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Israelis Are Right Not to Trust Obama

Last March, President Obama visited Israel for the first time since taking office. There he gave several speeches that must be considered among the most pro-Zionist ever uttered by an American leader. He annoyed supporters of Israeli Prime Minister Benjamin Netanyahu by asking Israelis to pressure their government to take risks for peace — the same risks, as it happened — that his predecessors had already tried with disastrous results. But the genuinely supportive tone of his remarks persuaded some observers  that despite a first term marred by almost continual fights with Jerusalem, the president might finally win over an Israeli public that had never warmed to him. But less than a year later after that long-delayed visit, it might as well have never have taken place, as far as the Israelis are concerned. A new Times of Israel poll published this week shows that an overwhelming majority do not trust Obama to prevent Iran from getting nuclear weapons and a clear majority view him unfavorably.

This frustrates the president’s defenders who cite the strong security cooperation that has continued on his watch, the generous aid to Israel that continues to flow, to the Jewish state, as well as the fact that he retained the support of more than two-thirds of American Jewish voters in his reelection campaign. Obama’s apologists also say he should be trusted to do the right thing on Iran and be given a chance to let diplomacy work to end the nuclear threat. They insist the administration’s push to force the Jewish state to make more concessions to the Palestinians is in Israel’s interests.

Israelis, however, aren’t impressed by any of these arguments. They distrust him more now than they did before his visit. That should prompt Americans who claim to be friends of Israel to ask themselves what the Israelis know that they don’t.

The reason for Obama’s low approval and trust ratings among Israelis is no mystery. He came into office in January 2009 determined to establish daylight between Israel and the United States and wasted no time in achieving that goal. The fights he picked with Netanyahu were largely intended to undermine the prime minister’s standing at home but only served to strengthen him among his countrymen. Netanyahu’s defiance of Obama’s demands was based on positions widely agreed upon by the majority of Israelis such as a refusal to divide Jerusalem. Most Israelis aren’t any more enamored of West Bank settlements than the president, most view American insistence on pushing Israel back to its 1967 borders as madness because, unlike Obama, they vividly recall the events of 2005. In that year the Israeli withdrawal from Gaza produced a hale of rockets fired on their towns and cities along the border which they now see as a clear warning of what would recur if the tragic experiment were repeated.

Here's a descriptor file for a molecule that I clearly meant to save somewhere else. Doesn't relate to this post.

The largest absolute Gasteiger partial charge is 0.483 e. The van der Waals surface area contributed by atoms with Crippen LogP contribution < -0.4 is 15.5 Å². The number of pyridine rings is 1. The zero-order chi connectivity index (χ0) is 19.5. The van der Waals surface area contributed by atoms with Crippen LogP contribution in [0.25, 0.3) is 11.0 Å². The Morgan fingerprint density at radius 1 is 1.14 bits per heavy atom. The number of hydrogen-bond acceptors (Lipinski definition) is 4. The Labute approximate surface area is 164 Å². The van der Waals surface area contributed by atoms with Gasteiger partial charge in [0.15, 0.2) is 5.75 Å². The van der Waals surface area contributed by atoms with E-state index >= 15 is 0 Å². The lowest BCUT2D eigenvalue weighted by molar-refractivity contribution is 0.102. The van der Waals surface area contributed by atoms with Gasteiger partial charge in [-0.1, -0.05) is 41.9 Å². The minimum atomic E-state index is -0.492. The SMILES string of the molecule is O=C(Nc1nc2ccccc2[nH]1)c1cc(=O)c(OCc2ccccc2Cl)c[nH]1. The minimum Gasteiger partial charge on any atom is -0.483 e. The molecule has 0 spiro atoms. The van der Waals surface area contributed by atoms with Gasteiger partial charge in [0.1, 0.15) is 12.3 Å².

The president’s disastrous retreat on Syria—after promising that Assad’s use of chemical weapons would be a “red line,” that would trigger an American response —in which he has effectively  conceded that there is nothing the U.S. is prepared to do to restrain an Assad regime backed by both Russia and Iran has also undermined Israeli trust in his judgment, not to mention his promises.

That skepticism is even greater on Iran. Much was made in the American media in 2012 and 2013 about the lack of support for a unilateral Israeli strike on Iran among members of the country’s security establishment and the Israeli public. But that stance was based on a belief that the only way to deal with Iran was in concert with a resolute United States. There is little disagreement in Israel about the absolute necessity for the West to eliminate the Iranian nuclear program as well as to force it to give up its ballistic missile program and to end its support of terrorism. Thus, the U.S. decision to embrace an interim nuclear deal that does nothing to dismantle Iran’s nuclear infrastructure (a position reaffirmed today by Iran’s foreign minister) and loosens sanctions in a way that has led many in Europe to believe that the restrictions will soon be eliminated altogether, has rightly alarmed Israelis.

Though Obama has consistently pledged to stop Iran from getting a bomb, Israelis view the American embrace of diplomacy with the Islamist regime very differently from the president’s supporters in the United States. While many Americans accept the administration’s arguments that the only alternative to its engagement with Iran is war, Israelis understand that the talk emanating from Washington about détente with Tehran represents nothing short of a profound betrayal of Obama’s pledges.

The United States seems to be retreating from the Middle East, a position that frightens many Arabs as well as the Israelis. They see the drift toward the appeasement of Iran as a sign that this administration is prepared to accept a compromise with Tehran that will leave the nuclear threat in place. Under these circumstances, it’s hard to blame the Israelis for believing that Obama can’t be trusted. American friends of Israel—including those who voted for Obama—have good reason to take a long, hard look at the Israeli poll results and reconsider their longstanding unblinking trust in this president.  


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